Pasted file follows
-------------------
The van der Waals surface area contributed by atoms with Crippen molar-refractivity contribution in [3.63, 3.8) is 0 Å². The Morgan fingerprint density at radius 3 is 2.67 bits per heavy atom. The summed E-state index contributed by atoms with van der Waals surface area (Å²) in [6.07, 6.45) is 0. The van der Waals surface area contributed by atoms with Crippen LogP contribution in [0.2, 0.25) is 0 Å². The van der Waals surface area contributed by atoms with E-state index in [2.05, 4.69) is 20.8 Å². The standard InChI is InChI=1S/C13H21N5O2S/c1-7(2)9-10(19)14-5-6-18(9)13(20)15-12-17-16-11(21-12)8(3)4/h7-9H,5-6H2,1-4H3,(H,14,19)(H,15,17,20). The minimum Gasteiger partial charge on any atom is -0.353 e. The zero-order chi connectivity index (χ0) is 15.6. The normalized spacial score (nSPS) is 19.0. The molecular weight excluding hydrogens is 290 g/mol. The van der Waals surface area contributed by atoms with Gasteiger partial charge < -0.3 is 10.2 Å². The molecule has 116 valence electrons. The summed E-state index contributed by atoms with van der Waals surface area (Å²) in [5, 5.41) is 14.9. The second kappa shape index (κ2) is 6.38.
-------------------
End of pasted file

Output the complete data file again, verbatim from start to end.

The van der Waals surface area contributed by atoms with Crippen molar-refractivity contribution in [3.63, 3.8) is 0 Å². The Morgan fingerprint density at radius 3 is 2.67 bits per heavy atom. The summed E-state index contributed by atoms with van der Waals surface area (Å²) in [6.07, 6.45) is 0. The van der Waals surface area contributed by atoms with Crippen LogP contribution in [0.2, 0.25) is 0 Å². The van der Waals surface area contributed by atoms with E-state index in [2.05, 4.69) is 20.8 Å². The standard InChI is InChI=1S/C13H21N5O2S/c1-7(2)9-10(19)14-5-6-18(9)13(20)15-12-17-16-11(21-12)8(3)4/h7-9H,5-6H2,1-4H3,(H,14,19)(H,15,17,20). The minimum Gasteiger partial charge on any atom is -0.353 e. The zero-order chi connectivity index (χ0) is 15.6. The normalized spacial score (nSPS) is 19.0. The molecular weight excluding hydrogens is 290 g/mol. The van der Waals surface area contributed by atoms with Gasteiger partial charge < -0.3 is 10.2 Å². The molecule has 116 valence electrons. The summed E-state index contributed by atoms with van der Waals surface area (Å²) in [5, 5.41) is 14.9. The second kappa shape index (κ2) is 6.38.